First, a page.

Sometimes it’s dangerous to drive while drinking or drugged and sometimes it’s perfectly safe. It’s vital to learn where the line is terms of driving safely.
As one of the top drug enforcement officers in the US, I was also a member of a DUI task force for over a year and made hundreds of DUI arrests. I had extensive training in the field of DUI interdiction and became an expert on determining whether a person was safe to drive or not.
I never had an accident while driving stoned but had three while completely sober. My experience in law enforcement revealed that alcohol and prescription medications were detrimental to a person’s ability to drive safely. Far more than marijuana, cocaine, or amphetamines.
Although I have not driven in over six years (by choice,) I was always stoned when I did. I discovered cannabis made me more aware of the dangers of driving which caused me to reduce my speed and drive more cautiously.
Comparatively, I have driven drunk on dozens of occasions and still feel bad about it. I could not execute safe driving behaviors while under the influence of alcohol. I was putting myself and others at risk.
Is it safe or not?
Does this mean it’s always safe to drive drugged and always unsafe to drive while drinking? No.
To drive or not to drive
Law enforcement and politicians in the US want citizens to believe that driving under the influence of drugs is dangerous and morally reprehensible.
Not understanding the effects of various drugs and the exposure to biased advertising campaigns created a culture of fear and judgment. These irrational emotional ideologies contribute to increasingly illogical laws and punishments for drugged driving.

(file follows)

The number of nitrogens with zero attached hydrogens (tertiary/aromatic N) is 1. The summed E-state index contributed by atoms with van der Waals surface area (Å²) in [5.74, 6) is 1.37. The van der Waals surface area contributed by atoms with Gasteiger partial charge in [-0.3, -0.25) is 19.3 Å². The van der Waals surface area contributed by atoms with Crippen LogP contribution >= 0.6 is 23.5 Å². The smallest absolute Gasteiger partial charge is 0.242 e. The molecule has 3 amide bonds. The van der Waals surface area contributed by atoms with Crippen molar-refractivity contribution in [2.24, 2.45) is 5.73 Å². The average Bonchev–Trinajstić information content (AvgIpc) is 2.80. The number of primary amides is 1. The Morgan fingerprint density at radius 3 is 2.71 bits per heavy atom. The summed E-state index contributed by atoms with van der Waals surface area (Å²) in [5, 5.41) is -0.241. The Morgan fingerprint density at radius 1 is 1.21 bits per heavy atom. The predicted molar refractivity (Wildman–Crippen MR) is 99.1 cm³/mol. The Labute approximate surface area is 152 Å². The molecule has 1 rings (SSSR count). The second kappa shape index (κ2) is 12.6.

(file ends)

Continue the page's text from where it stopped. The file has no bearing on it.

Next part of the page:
The line between safe and unsafe driving is determined by IMPAIRMENT. It is not determined by the substance ingested or the amount. Using instruments to determine the level of alcohol or drugs in a person’s body is not a fair test of impairment.
Why blood alcohol tests are not correct
Have you noticed the 50-year-old man who can drink all day and never wobble? His blood alcohol levels may be far beyond the legal limits but he can pass all three tests mentioned below. This person does not deserve to be arrested because he is not IMPAIRED.
In contrast, have you ever noticed a wobbly and slurring young person who only drank two beers? This person’s blood alcohol levels may be within legal limits but he/she has no business driving because he/she is IMPAIRED.
Alcohol vs Marijuana Impairment
Likewise, it’s injudicious to arrest a person based solely on the amount of THC in their blood. The high-inducing Tetrahydrocannabinol (THC) can remain in the blood for 30 days from the time a person last smoked marijuana. This means cops arrest totally sober drivers each day for being high a month earlier.
In a study titled, “An Evaluation of Data from Drivers Arrested for Driving Under the Influence in Relation to Per Se Limits for Cannabis,” the AAA Foundation for Traffic Safety (2016) also concluded that
“a quantitative threshold [to determine impairment] for per se laws for THC following cannabis use cannot be scientifically supported” based on the inconsistencies observed among those with similar THC blood levels.